The first steps in the off-season evolution of the Toronto Blue Jays were taken on Monday afternoon when the club, as anticipated, tendered $17.2-million (all figures U.S.) qualifying offers to both Jose Bautista and Edwin Encarnacion.
It is highly unlikely that either player will accept the offer – the pair stand to make much more than that after hitting the open market as free agents, be it with the Blue Jays or another baseball organization.
The Blue Jays did not make qualifying offers to any of their other free agents, including Victoria, B.C.-native Michael Saunders, who made the all-star team this past season.
MLB teams are eligible to make qualifying offers to those free agents who spent the entire season playing for their clubs, and teams get draft picks as compensation if tendered players ultimately decide to sign elsewhere.
But if their untendered players such as Saunders sign with another team, the Blue Jays will not receive any compensation.
The one-year value of qualifying offers for the 2017 season was set at $17.2-million: It was determined by averaging the salaries of the top 125 players in the league.
Players who receive a qualifying offer have one week to decide whether to accept the offer or test the free-agent market.
Since the qualifying-offer system was adopted in 2012, only three players – Matt Wieters, Colby Rasmus and Brett Anderson – have accepted their offers.
It was a lock that the Blue Jays would extend offers to established stars such as Bautista and Encarnacion, to ensure they at least get draft picks if the players opt to leave.
It's unclear if the Blue Jays want to spend as much as it would take to retain the offensive cornerstones of the franchise, who have helped lead Toronto to back-to-back appearances in the American League Championship Series.
Of the two, Encarnacion would seem the likeliest to be re-signed by the Jays. At 33, he is younger than Bautista by three years and is still at the peak of his power, stroking 42 home runs this past season – tying a career high – while matching Boston's David Ortiz with a league-best 127 runs batted in.
Also, Encarnacion is an underrated performer at first base, which could be a weak spot in the lineup next season for manager John Gibbons should Encarnacion decide to move on.
Bautista, meanwhile, suffered from poor timing – he had a sub-par season during his walk year. Still a feared hitter, he started to show some wear and tear and had a couple of stints on the disabled list in 2016.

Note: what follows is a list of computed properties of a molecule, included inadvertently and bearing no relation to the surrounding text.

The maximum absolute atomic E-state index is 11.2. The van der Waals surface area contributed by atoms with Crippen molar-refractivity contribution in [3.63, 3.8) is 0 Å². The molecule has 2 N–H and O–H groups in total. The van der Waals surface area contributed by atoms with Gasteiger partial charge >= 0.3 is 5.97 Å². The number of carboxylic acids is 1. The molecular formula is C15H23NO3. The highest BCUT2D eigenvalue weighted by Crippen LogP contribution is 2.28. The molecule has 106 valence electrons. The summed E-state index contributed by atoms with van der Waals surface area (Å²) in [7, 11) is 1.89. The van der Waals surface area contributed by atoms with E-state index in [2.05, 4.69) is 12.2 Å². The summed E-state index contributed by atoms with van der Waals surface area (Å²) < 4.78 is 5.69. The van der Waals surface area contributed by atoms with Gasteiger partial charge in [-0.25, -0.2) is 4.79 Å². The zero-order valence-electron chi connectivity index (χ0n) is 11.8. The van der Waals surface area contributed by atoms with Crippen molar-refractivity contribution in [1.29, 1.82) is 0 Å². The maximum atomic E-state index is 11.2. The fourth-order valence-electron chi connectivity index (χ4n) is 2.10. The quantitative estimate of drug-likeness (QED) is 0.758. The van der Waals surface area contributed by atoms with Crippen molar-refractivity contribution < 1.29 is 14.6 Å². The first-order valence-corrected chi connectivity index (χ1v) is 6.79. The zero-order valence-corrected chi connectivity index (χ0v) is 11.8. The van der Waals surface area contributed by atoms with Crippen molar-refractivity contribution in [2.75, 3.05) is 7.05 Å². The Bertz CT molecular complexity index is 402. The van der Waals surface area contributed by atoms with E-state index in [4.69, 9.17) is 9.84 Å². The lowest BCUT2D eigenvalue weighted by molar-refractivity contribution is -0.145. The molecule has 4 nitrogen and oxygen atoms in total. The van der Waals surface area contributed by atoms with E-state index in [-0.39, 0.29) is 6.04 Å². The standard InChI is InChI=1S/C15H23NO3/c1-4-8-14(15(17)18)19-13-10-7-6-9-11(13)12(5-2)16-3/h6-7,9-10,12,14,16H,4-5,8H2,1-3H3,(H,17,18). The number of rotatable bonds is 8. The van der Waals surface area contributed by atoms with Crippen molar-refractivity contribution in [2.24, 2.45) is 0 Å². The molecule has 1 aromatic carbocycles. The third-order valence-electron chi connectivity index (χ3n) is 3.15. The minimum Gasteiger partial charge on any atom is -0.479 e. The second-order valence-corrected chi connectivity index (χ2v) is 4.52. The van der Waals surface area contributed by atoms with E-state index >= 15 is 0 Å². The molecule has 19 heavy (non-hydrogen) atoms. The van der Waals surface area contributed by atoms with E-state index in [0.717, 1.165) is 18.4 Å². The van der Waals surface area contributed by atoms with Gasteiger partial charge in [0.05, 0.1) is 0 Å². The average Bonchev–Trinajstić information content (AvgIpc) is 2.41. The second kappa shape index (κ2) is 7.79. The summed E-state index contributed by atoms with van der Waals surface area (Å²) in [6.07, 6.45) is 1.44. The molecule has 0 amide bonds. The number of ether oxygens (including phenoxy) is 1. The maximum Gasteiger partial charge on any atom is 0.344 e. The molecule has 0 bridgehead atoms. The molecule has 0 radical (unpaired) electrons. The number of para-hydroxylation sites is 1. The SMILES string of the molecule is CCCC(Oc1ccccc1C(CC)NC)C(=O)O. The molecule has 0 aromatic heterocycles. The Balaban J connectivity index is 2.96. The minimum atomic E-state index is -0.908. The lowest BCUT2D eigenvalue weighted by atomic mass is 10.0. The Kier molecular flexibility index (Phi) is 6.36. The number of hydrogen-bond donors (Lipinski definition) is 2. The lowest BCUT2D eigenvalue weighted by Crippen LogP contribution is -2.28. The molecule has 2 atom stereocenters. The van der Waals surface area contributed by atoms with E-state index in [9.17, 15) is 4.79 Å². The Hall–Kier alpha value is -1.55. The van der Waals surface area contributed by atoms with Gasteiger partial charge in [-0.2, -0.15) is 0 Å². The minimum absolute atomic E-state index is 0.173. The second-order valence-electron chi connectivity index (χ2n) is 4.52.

His play in right field also slipped a bit.
While Bautista will command one more hefty contract, it likely won't be provided by the Blue Jays.
With Saunders, the issue is a little more complicated, even though he had a career year this past season – the outfielder clubbed 24 home runs to go with a .253 batting average.
But the vast majority of his production occurred in the first half of the season, when he hit .298 with a .372 on-base percentage, 16 home runs and 42 RBIs. Following the all-star break, however, he hit just .178 with eight home runs and had an on-base percentage of .282.
It is a no-brainer that Saunders, a left-handed bat, would have happily accepted a qualifying offer, which would have represented an enormous raise from the $2.9-million he earned this past season.
The Blue Jays might be rolling the dice here, hoping to convince the 29-year-old to return on a new deal that would give him a raise from what he was making this past season, but nowhere near $17.2-million.
Should Bautista sign with another team, Toronto would be left with Kevin Pillar, Melvin Upton Jr. and Ezequiel Carrera as the only seasoned outfielders.
Canadian outfielder Dalton Pompey would likely get another shot to show he deserves to play at the major-league level. Having Saunders back with the team would provide the Blue Jays with just a bit more versatility.
Bautista is coming off a club-friendly five-year, $65-million deal that paid him $14-million this past season. Encarnacion just completed a three-year, $29-million pact that earned him $10-million in 2016.